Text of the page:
To make matters simple, here are five bad habits of unlearn that linger from the old paradigm:

  1. Unlearn the practice of interrupting people with messages. Instead, publish online content they want to consume.
  2. Unlearn vacuous and trivial phrases that convey nothing substantive about your product or service.
  3. Unlearn spin. Now. Unlearn it. It inauthentic and non-transparent.
  4. Unlearn forcing consumers into actions. Your terminology will reflect this master-slave mentality.
  5. Unlearn that you have to buy access. If you create content that people want, they will flock to it.

If you haven’t delved into any one of these practices, it means that in addition to unlearning many things, there’s a lot you have to learn about the Internet and Internet culture. Take notes.

Be User-Experience Centered

The above points apply to the physical experience that consumers have in your store as well as the digital one. Many brands have adopted experiential models to provide added value and craft a memorable in-store experience. Doing so reinforces your digital strategies and harnesses innumerable conduits inaccessible to you online.

A memorable and valuable physical experience starts with the five senses.

  1. Crayola uses color in its store to draw attention and evoke emotions in space. Sight
  2. Abercrombie & Fitch carefully selects its music to match the tastes and preferences of the target market. With sound, it created a soundscape that customer are delighted to return to. Sound
  3. Bath & Body Works relies almost exclusively on fragrance to keep customer coming back. Smell
  4. Apple’s stores are designed to encourage physical interaction. They want people to walk away with a tactile experience. Touch
  5. Costco is famous for its manifold samples. Some analysts have premised its success on just that. Taste

These are shopper experience strategies that work. They define the store, make each memorable, and provide value that furthers user experience and the product.

Relinquish the Notion of Control

You don’t control consumers. You don’t control the market. You don’t control buyer decisions. You can exercise varying degrees of influence that spring from a number of factors and intersections however. In this sense, the word “control” appears hyperbolic, and words like “guide,” and “influence,” seem more apropos.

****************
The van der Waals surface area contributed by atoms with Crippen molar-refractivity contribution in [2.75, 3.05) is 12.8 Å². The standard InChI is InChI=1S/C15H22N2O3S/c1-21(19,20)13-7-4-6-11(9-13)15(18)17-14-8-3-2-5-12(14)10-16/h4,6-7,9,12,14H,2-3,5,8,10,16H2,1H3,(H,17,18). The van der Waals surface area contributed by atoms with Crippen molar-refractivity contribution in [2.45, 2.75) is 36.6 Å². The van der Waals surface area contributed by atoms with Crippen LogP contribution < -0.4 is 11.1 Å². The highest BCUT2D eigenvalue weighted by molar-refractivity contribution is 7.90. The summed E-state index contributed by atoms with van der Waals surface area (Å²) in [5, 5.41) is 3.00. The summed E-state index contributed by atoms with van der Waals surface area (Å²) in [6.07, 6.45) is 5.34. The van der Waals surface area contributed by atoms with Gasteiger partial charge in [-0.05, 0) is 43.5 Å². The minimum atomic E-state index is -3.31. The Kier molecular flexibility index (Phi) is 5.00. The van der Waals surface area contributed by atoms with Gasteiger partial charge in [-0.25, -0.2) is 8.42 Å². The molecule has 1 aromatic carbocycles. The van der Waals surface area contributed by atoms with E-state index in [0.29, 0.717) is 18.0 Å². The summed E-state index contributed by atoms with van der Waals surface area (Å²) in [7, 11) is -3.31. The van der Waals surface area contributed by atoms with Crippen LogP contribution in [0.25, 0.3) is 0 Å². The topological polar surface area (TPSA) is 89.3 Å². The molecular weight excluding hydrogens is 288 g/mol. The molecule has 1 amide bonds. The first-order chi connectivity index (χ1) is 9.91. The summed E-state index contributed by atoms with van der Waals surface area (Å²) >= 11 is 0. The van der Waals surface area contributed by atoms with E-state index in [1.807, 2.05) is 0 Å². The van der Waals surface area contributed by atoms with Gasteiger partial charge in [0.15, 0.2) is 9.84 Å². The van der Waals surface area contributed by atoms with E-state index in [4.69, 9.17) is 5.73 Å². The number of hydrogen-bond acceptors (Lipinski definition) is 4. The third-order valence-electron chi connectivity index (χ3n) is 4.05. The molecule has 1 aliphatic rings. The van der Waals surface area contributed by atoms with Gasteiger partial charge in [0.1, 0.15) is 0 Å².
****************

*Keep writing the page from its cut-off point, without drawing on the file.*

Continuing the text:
Guidance and influence can fall into one of three macro-categories.

  1. Framing Effects: Framing the presentation of a product deliberately and strategically.
  2. Choice Context: Creating a context of differently priced items to spur comparative assessments.
  3. Task Effects: The manner in which consumers are asked to evaluate the offer.

However, there is a vast stumbling block to the effectiveness of these tactics. We are now sunk in an information ecosystem of unprecedented proportions that produces noise, deafening and distracting noise. You must fully acknowledge the ecosystem that you are operating within to defuse its unwanted effects.

The best place to start is by asking yourself: “What would happen if everything went exactly right?” This is the heart of the Ultimate Customer Experience (UCE)®, according to Scott McKain in Create Distinction.

When you deploy this stratagem, the questions must start from the first interaction you envision between the company and the customer. Then consider details like how many times would the phone ring before it was answered? What percentage of your calls should be fielded by a live person instead of via digital technology? What sensations would be experienced by customers when they walk into your store? What would the temperature be? What would customers hear? What would the store smell like?

The single most important factor here is to keep drilling down to the smallest aspects of your interactions with customers and prospects. Constantly push for what would have to happen for that contact to be exactly right.

You must examine your interaction with your customers and prospects with extraordinary precision in order to get it exactly right. That’s the point of all this.

That in order to build trust you must be customer-centered, think from their perspective, think about their values and preferences and what your product or service adds to their life.

Only then, you will position yourself to build relationships that are mutually beneficial and reliable.

Source: Anurag Harsh – Management & Digital Guru (BlogBrain.org)